Tales from the Borderlands Rhys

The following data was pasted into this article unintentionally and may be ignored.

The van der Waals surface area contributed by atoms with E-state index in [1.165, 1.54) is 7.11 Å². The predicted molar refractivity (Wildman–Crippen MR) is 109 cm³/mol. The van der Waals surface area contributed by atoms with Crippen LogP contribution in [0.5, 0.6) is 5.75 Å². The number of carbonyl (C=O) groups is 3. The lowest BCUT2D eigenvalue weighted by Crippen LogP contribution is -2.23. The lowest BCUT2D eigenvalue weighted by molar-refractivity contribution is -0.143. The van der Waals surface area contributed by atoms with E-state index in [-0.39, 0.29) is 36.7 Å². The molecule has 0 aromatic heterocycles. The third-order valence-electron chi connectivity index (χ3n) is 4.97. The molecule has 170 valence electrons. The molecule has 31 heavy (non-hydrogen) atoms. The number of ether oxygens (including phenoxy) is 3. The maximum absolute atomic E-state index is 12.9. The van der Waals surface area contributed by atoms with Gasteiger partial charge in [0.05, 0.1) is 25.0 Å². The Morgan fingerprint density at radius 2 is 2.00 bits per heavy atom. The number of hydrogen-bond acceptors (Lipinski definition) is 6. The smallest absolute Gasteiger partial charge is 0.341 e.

Unfortunately, most of my compliments stop there. That's not to say I will spend the rest of this review bashing on the game. But most of my criticisms of the game have to do with gameplay. Or lack thereof. I understand that Telltale games are a mixture of quick-time events and visual novels but that doesn't always work with every story. Playing through Tales I often felt that the bottom prompts were little more than "we have to put something here so let's put something here" and less of real meaning full interaction with the story and its characters. The few times the game gives full control of the characters are wasted on simple puzzles that felt more monotonous than engaging. This doubles as praise for the writing once more because often I was so invested in the story that I kept wanting to know what came next without worrying about pressing the button I was told to press before the timer ran out. On the plus side of this however is the fact that the game is pretty lenient and even if you press the wrong button, as long as a button is pressed it will complete the action. Though I'm not 100% sure if that's a feature or a bug.